I believe it was the historian David Carpenter who suggested that the lion at the base of the tomb effigy of King John at Worcester Cathedral represents the people of England. The lion has grabbed King John’s sword and is biting and bending it. The lion is turning on the King of England. My previous post on King John looks at why he was an unpopular king

The effigy was commissioned by John’s son, Henry III in 1232. It is positioned in a sacred place – centred in front of the sanctuary steps facing what would have been the shrine of St. Wulfstan. The effigy is a curious representation of King John, the only monument of a monarch grasping an unsheathed sword. The chest tomb, upon which the effigy lies was placed there in the early-Tudor period.

King John’s armoured feet, complete with spurs seem to not just rest but push to resist the lion. The claws of the lion are large and talon-like, clasping hard onto the base to push back at the king’s sword. Notice also the holes in the marble – the fixings for an original canopy.






His right hand holds what appears to be part of an original full sceptre. There are openings in the top and bottom of what he is holding. There is also a ring on the middle finger of this hand.

His sword’s pommel is clenched by his left hand. His sword is not in a scabbard and his left hand is holding it to resist the biting lion. It does not necessarily imply he was left-handed as a sword would be on the left side to be drawn by the right hand. It is, however, curious how he is holding his weapon. Whilst he is wearing a belt, it appears the sword is free from being fixed to a sword belt.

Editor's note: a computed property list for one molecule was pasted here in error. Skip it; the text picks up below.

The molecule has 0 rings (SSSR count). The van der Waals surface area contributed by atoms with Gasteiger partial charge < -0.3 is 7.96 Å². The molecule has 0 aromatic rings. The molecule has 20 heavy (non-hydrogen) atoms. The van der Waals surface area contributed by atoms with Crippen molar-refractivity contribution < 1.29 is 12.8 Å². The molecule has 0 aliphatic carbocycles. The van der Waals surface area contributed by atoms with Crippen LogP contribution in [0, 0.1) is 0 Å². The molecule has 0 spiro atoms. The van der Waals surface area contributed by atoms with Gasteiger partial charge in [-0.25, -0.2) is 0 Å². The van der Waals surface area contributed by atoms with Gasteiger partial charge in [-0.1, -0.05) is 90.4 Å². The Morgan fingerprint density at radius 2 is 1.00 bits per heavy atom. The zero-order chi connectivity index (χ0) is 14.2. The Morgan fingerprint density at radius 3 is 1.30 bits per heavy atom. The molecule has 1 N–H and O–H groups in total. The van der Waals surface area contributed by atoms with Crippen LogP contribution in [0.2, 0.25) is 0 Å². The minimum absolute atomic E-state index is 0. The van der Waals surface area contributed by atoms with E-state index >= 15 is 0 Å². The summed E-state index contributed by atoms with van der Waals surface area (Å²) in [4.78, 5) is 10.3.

The effigy is full of niches where presumably precious or semi-precious stones were positioned. The effigy would have probably glinted with coloured stone in candlelight.




He is flanked by his favourite saints of St. Oswald and St. Wulfstan. They were Anglo-Saxon saints whose shrines were at Worcester. The saints both hold censers in an act of purifying the monarch. Their eyes are closed in prayer.







King John’s eyes are open, he is alert and there is tension in his neck.








His right forearm holds up the folds of his tunic.


King John died in 1216. He had contracted dysentery in King’s Lynn in September 1216. With Alexander II invading England from the north and rebellious barons allied with Prince Louis (later Louis VIII of France) in the south, it was an increasing tense situation for John. England was in the grips of a civil war.

From King’s Lynn he travelled across the Wash.  According to the contemporary English chronicler, Roger of Wendover, the ill king was reported to be travelling with the treasury of England. The crossing of this tidal estuary was poorly judged. It is said a significant part of the treasury on pack horses was lost as they were sucked into whirlpools and quicksand. This treasury supposedly included the Crown Jewels. However, caution needs to be taken the only evidence we have is that this is reported in a chronicle.